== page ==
Friday, June 27, 2008

"It is our choices which make us who we are, far more than our abilities" - Albus Dumbledore

[Just, um, before I write a real post, just wanna say - I drove on the highway in the dark by myself last night! And I didn't get lost at all! Hooray!]

It's always really difficult not to compare yourself to others. People and their accomplishments are all around us, almost in an in-your-face kind of way. So how do you measure your own value without using other people as a frame of reference?

I was once having a conversation with someone and she mentioned that there is such a thing as a bechira decision vs. a decision that you make just because it makes sense at the time. A bechira decision, according to her, is a decision you make when nothing is pushing you in either direction - it's purely your own choice which determines which path you will take. You don't really know the bechira decisions of others and you may not even really know your own bechira decisions, but it is precisely those decisions which determine your true character.

In a similar vein, a person cannot truly be judged based on their God-given abilities. It's what they do with those abilities that provides a true basis for judgment, and the more you work on your talents, even those which aren't your strongest, the more you are worthy of being judged based on them. If you don't put in any effort on your part, then what do those talents say about you? Not much. They are gifts, but they are not accomplishments.

This way of looking at other people has really helped me realize - everyone is different. Everyone has different strengths and abilities, but just because one person seems to have been born a natural [fill in the blank] doesn't mean that person is better than me, it just means they are utilizing a gift from God. Although, then I struggle with - well, what are my gifts? Isn't a person's worth also including their God-given gifts? I'm not sure.

But I think the point is - a person's worth is not measured based on what they do effortlessly. Even if, to the outside world, it seems as though a person is very accomplished, talented, popular, brilliant...whatever trait you may admire - their real accomplishments in this world are those things which they've worked hard to achieve. Their true worth can be measured based on the real, bechira choices they've made. And once I realized that, I started to be able to measure myself in the same way. Just because I'm not as naturally talented as some people or as well-liked as others or if I ever feel under-appreciated...that isn't a measure of who I am. In fact, the harder I have to work for things, the more they're worth and the more of an accomplishment they are. The bigger the struggle, the more success is worth at the end. And that goes for everything. And the harder the choice, the more it says about who you are. But since we can never truly know just how difficult things are for people, we can also never truly measure ourselves against them.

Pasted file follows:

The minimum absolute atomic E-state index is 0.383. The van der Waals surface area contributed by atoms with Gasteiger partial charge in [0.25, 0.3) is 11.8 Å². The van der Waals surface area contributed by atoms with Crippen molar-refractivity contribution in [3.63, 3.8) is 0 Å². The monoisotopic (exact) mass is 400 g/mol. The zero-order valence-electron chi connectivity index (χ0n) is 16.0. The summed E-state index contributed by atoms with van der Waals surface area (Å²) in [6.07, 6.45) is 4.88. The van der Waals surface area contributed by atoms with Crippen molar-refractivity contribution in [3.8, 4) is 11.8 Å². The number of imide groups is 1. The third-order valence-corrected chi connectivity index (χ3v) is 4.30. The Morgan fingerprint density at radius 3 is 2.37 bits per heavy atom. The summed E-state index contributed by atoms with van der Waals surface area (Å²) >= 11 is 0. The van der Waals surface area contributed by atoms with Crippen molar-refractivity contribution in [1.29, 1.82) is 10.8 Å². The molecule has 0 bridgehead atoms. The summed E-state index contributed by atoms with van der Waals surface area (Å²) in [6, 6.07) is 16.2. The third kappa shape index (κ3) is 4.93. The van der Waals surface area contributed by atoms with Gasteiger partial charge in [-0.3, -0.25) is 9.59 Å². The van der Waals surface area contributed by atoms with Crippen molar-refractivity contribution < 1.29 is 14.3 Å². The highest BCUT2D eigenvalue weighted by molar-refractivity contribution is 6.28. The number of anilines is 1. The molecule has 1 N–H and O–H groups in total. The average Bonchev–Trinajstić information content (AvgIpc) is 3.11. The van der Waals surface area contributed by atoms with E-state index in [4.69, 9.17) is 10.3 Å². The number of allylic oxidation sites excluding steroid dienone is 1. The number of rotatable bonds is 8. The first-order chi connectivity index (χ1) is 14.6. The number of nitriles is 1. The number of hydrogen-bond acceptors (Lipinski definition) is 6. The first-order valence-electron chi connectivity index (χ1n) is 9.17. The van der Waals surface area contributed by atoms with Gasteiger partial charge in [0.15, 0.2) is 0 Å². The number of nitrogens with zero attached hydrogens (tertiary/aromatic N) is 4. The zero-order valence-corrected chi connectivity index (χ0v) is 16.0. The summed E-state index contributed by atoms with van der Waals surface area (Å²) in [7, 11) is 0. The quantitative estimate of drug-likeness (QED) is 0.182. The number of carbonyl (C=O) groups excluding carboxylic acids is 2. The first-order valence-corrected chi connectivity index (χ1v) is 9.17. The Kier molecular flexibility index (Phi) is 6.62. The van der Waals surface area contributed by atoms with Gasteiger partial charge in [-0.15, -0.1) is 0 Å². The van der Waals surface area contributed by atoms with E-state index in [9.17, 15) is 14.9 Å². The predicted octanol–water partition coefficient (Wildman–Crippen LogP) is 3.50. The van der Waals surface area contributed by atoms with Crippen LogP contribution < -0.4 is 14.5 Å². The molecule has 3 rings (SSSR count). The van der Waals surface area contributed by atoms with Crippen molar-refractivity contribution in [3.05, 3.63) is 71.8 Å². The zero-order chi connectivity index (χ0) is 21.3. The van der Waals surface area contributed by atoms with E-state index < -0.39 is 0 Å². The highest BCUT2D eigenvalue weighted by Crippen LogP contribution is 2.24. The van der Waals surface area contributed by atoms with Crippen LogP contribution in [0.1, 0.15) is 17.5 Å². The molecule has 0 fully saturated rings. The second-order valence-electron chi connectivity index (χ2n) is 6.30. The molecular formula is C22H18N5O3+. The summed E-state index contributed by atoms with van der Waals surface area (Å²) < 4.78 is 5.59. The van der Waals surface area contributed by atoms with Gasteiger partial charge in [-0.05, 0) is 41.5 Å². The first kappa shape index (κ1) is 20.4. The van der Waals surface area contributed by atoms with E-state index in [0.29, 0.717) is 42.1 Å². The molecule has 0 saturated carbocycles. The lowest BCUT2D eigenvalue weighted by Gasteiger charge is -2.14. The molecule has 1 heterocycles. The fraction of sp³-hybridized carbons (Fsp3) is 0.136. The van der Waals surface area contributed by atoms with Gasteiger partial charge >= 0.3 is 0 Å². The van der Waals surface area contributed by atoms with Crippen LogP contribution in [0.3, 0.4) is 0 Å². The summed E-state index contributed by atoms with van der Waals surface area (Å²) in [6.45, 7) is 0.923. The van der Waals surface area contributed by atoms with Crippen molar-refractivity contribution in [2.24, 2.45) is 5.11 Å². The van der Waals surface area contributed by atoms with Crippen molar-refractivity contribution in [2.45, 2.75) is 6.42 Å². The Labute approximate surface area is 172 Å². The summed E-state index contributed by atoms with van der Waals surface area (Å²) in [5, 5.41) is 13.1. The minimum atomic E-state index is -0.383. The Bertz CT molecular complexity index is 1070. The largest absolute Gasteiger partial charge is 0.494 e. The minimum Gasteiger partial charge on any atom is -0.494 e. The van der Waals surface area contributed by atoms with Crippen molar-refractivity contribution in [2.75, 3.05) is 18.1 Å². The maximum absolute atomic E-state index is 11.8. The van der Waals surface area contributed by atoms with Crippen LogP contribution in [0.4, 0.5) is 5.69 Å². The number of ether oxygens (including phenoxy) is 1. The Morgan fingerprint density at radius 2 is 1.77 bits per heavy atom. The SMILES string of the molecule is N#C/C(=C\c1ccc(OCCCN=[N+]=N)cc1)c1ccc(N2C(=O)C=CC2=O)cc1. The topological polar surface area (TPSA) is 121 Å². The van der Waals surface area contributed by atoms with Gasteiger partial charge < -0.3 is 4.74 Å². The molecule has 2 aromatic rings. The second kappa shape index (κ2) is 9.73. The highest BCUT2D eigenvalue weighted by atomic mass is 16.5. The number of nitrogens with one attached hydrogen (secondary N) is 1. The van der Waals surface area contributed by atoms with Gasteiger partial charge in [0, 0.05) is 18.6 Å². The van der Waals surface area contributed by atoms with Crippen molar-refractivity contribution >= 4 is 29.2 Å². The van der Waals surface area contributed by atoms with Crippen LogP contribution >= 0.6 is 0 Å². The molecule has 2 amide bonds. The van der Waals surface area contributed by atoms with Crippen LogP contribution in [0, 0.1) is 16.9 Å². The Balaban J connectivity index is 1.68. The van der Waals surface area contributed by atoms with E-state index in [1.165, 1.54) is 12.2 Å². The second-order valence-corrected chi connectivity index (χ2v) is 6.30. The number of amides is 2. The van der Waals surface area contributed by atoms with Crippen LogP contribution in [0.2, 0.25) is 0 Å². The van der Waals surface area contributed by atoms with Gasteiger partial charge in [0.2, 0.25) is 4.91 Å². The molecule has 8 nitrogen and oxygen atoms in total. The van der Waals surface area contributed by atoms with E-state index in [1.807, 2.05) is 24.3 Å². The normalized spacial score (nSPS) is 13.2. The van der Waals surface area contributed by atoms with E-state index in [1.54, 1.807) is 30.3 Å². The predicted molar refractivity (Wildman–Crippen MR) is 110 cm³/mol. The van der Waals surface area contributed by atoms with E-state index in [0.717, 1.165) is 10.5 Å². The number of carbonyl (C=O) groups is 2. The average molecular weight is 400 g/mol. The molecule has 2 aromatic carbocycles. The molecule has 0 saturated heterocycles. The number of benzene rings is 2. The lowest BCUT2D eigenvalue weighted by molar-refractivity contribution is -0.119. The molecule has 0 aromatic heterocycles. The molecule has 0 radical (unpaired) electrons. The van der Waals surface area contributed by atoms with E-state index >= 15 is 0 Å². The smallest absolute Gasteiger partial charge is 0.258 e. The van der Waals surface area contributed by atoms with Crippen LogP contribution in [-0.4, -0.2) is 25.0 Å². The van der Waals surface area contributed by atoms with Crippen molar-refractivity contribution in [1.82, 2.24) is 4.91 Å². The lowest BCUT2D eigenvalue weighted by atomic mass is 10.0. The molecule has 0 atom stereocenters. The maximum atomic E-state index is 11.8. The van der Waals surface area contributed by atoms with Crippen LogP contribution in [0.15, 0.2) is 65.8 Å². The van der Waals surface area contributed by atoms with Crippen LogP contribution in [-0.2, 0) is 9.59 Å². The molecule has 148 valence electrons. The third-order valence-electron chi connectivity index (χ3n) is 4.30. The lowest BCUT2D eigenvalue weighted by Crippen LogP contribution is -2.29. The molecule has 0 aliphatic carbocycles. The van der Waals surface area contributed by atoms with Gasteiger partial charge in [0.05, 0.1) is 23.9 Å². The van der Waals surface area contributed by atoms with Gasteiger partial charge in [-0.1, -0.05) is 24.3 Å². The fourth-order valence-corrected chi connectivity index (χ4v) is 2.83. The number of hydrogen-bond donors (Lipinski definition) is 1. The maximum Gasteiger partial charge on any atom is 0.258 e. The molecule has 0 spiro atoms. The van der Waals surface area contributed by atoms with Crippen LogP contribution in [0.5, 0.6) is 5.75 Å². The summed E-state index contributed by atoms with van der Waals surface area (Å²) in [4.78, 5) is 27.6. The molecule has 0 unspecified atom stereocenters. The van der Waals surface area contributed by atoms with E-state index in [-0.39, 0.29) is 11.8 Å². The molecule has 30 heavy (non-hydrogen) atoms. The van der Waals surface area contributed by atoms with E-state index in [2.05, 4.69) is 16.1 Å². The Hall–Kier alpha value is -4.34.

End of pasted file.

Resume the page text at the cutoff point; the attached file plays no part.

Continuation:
I guess the real person we have to worry about measuring against is ourselves. It's just really, really, really hard to A. come to that realization B. internalize it and C. live by it.


  1. I LOVE that you quoted Dumbledore!

  2. So true and so well expresssed. Thank you.
    Adding to this, I think it is Rav Dessler, who speaks about nekudat habechirah.
    It is the very item which is difficult for us to choose in a positive way. Meaning that for a child it might be choosing between "stealing" the cookie or not, whereas for an adult it might be speaking lashon harah or doing some other forbidden activity.
    And that nekudat habechirah is different for each and every one of us, and it changes at different times of our lives, either because of maturity and/or spiritual level changes.
    And THAT is what determines who we are, and THAT is something that we do not know about other people, and THAT is our mission, to move the nekudat habechirah to a higher and higher level within us. As you well said: measuring against ourselves.

  3. While this is a very usefule tool in looking at ones self I think people should be very careful in applying it to others.

  4. G - I only meant it as a way to look at one's self. The whole point is to stop looking at others so much. :)